Oil, once flaunted by producing countries as a political weapon to pressure the West, is being used against them as al Qaeda promises further attacks on Saudi — and possibly other — installations.
As the world’s largest oil producer and exporter, Saudi Arabia is also the most vulnerable to terrorist attacks. The kingdom sits on 25 percent of the world’s proven oil reserves, estimated at around 261 billion barrels.
Al Qaeda’s targets in Saudi Arabia, until now at least, tended to avoid oil facilities. In the past, they have focused on foreign workers, offices and housing complexes. Friday’s attack on Abqaiq is a clear indication of a change in tactics.
In a tape posted on an extremist Web site, bin Laden asserted: “Targeting America in Iraq in terms of economy and loss of life is a golden and unique opportunity. … Be active and prevent them from reaching the oil, and mount your operations accordingly, particularly in Iraq and the Gulf.”
His deputy, Ayman al-Zawahiri, urged fighters to “concentrate their attacks on Muslims’ stolen oil, from which most of the revenues go to the enemies of Islam while most of what they leave is seized by the thieves who rule our countries.”
And in Iraq, Abu Musab al-Zarqawi has consistently targeted the country’s oil installations.
Khalid R. Al-Rodhan, a visiting fellow at Washington’s Center for Strategic and International Studies, says the Institute for the Analysis of Global Security estimates there were 299 attacks on Iraqi oil infrastructures and personnel between June 2003 and Feb. 12, 2006.
Meanwhile, several thousands of miles and another continent away, rebels in Nigeria assaulted oil installations, disrupting exports and forcing Shell to suspend operations. A group calling itself the Movement for the Emancipation of the Niger Delta claimed responsibility for the attacks and the kidnapping of foreign oil workers in the West African country.
Mr. Al-Rodhan notes the similarities in the rhetoric of the Nigerian group and that of al Qaeda. MEND claims they are fighting a “total war” to control the Niger Delta’s oil wealth.
Saudi Arabia up to now has played an important stabilizing role in the global oil market by meeting oil shortages and reassuring the market, says Mr. Al-Rodhan, of the Center for Strategic and International Studies.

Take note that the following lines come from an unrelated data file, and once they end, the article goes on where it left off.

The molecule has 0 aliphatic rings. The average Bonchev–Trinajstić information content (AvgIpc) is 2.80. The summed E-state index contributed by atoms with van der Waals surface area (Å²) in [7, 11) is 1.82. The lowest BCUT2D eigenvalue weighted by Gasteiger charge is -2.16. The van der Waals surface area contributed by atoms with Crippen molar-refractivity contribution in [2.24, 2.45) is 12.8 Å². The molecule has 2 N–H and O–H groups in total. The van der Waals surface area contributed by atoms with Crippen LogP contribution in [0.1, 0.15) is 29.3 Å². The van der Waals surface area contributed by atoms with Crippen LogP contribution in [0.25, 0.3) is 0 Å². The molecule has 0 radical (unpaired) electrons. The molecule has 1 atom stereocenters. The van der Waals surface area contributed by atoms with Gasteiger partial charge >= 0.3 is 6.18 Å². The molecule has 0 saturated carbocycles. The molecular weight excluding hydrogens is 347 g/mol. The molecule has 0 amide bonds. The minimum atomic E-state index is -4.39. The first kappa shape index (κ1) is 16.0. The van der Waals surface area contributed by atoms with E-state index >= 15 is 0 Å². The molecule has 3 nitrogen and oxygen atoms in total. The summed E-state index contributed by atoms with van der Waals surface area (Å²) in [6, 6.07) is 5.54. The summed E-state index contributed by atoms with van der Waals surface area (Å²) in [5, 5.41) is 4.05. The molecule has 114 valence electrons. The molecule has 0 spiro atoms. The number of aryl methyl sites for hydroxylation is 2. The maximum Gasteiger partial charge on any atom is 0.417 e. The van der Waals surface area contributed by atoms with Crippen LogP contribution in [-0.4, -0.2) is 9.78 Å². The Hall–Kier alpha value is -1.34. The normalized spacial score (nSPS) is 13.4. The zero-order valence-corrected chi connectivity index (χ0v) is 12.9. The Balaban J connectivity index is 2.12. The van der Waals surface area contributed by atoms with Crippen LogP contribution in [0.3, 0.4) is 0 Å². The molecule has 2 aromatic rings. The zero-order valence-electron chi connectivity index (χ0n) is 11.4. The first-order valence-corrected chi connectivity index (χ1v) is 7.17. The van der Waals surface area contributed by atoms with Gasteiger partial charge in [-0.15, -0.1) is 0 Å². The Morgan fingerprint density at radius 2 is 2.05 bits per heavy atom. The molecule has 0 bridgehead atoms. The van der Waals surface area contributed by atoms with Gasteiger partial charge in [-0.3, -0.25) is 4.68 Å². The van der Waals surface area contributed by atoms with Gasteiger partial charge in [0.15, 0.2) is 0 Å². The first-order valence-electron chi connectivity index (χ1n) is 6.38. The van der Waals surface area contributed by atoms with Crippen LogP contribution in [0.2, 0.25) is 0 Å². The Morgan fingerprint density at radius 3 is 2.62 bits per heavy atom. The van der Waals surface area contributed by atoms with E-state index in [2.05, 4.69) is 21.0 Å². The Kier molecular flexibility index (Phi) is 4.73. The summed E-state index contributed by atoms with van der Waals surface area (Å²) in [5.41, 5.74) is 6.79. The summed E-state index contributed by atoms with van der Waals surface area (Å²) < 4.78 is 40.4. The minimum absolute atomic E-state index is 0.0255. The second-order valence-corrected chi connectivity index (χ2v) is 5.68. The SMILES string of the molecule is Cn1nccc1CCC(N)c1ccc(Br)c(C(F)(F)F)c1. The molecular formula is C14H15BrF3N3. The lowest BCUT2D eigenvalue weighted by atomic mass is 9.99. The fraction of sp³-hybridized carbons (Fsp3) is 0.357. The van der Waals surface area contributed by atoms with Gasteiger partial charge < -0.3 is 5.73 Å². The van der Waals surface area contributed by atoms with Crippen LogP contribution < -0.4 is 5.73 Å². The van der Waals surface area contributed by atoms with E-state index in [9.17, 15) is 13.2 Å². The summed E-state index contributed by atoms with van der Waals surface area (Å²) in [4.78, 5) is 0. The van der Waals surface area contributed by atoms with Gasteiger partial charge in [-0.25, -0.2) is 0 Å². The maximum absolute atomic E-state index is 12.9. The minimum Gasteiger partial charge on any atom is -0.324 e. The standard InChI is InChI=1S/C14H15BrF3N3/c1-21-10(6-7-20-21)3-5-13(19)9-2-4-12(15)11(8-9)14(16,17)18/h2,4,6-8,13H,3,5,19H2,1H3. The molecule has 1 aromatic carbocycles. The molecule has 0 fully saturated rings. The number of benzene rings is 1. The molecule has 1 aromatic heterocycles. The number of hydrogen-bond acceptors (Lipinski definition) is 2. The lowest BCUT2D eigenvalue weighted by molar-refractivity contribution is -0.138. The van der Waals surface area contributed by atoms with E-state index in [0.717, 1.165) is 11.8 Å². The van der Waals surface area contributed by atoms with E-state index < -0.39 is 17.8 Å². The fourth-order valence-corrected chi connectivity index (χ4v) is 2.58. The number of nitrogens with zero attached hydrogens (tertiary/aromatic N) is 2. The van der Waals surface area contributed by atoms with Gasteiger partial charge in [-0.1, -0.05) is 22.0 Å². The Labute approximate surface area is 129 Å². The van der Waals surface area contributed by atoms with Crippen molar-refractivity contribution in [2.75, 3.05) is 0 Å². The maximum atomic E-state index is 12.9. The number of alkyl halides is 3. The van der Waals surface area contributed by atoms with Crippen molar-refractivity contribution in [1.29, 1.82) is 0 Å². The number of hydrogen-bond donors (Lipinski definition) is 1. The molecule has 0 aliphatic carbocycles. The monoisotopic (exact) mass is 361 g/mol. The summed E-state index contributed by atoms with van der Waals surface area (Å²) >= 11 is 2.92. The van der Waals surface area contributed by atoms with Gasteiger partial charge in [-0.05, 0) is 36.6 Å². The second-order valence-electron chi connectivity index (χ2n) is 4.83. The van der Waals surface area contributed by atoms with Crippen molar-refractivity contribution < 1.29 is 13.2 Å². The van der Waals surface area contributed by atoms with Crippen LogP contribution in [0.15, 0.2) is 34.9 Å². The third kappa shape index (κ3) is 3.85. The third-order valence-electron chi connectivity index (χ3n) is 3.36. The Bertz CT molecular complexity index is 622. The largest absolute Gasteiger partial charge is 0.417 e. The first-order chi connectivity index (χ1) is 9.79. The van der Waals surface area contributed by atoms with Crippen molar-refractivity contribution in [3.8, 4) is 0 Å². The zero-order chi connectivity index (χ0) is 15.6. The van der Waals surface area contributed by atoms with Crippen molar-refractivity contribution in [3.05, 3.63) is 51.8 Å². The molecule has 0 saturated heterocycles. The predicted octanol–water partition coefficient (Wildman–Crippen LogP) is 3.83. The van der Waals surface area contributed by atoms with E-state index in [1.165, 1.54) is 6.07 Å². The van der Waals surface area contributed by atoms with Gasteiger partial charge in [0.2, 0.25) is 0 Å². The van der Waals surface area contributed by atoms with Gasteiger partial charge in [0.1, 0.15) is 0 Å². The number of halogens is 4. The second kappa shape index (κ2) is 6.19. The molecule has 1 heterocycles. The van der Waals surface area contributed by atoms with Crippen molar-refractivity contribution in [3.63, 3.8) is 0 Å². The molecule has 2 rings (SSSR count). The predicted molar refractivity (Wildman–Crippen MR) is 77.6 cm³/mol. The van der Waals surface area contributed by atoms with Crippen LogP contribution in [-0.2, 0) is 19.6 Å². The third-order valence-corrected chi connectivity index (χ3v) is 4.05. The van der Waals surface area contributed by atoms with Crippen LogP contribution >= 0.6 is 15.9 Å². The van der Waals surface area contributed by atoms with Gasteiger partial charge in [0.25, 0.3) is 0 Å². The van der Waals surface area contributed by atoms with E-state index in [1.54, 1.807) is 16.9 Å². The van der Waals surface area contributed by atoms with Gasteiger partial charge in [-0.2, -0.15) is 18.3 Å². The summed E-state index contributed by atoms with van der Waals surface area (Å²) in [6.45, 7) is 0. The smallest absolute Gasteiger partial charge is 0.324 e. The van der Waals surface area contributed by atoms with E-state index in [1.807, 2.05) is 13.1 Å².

But attacks on its oil facilities would hamper that ability. Saudi Aramco, the company that manages the Saudi oil infrastructure, claims even if some Saudi facilities were destroyed, there is enough backup and redundant facilities to continue producing close to capacity.
In selecting their target, al Qaeda demonstrated it knew what it was going after. According to a CSIS report, Abqaiq holds strategic importance for numerous reasons:
It holds one of the largest oil fields in the world.
It is the main oil processing center for Arabian Extra Light and Arabian Light crude oils.
It can produce more than 7 million barrels daily.
It includes pumping stations, gas-oil separator plants, and pipelines.
It has a production capacity of nearly 430,000 barrels daily.
It is predicted to reach 440,000 barrels a day by 2010.
Understandably, the kingdom has taken extraordinary security precautions to guard its oil fields, terminals and about 11,091 miles of pipeline that traverses the country.
According to a CSIS study by Anthony Cordesman and Nawaf Obaid, each oil terminal and field has its own specialized security unit, comprised of 5,000 Saudi Aramco security forces, and an unknown number of specialized units of the National Guard and Interior Ministry forces. The Coast Guard and Navy components protect the installations from the sea.
Special forces from the Saudi Interior Ministry include: members of the Special Security Forces, Special Emergency Forces, the General Security Service (domestic intelligence), regular forces of the Public Security Administration (police and fire fighters), the Petroleum Installation Security Force, and specialized brigades of the Saudi Arabian National Guard, Saudi Royal Navy, and the Coast Guard.
The CSIS report further says Saudi Aramco has built advanced communication centers to manage emergency and supply disruptions in its pipelines and processing hubs.
While al Qaeda in Saudi Arabia may well be on the defensive, “the asymmetric and terrorist threat to the kingdom and its energy facilities is certainly not over,” says Mr. Al-Rodhan. Abqaiq “is one battle in the war against al Qaeda.
“It is equally important to note that the attack against Abqaiq should not be seen as a turning point in either Saudi stability or the global energy market,” says the Saudi analyst. Yet “it also signals that al Qaeda is changing tactics to attack an area that will garner most attention and inflict most damage on the Saudi leadership, the U.S., and the international community.”
Claude Salhani is international editor for United Press International.
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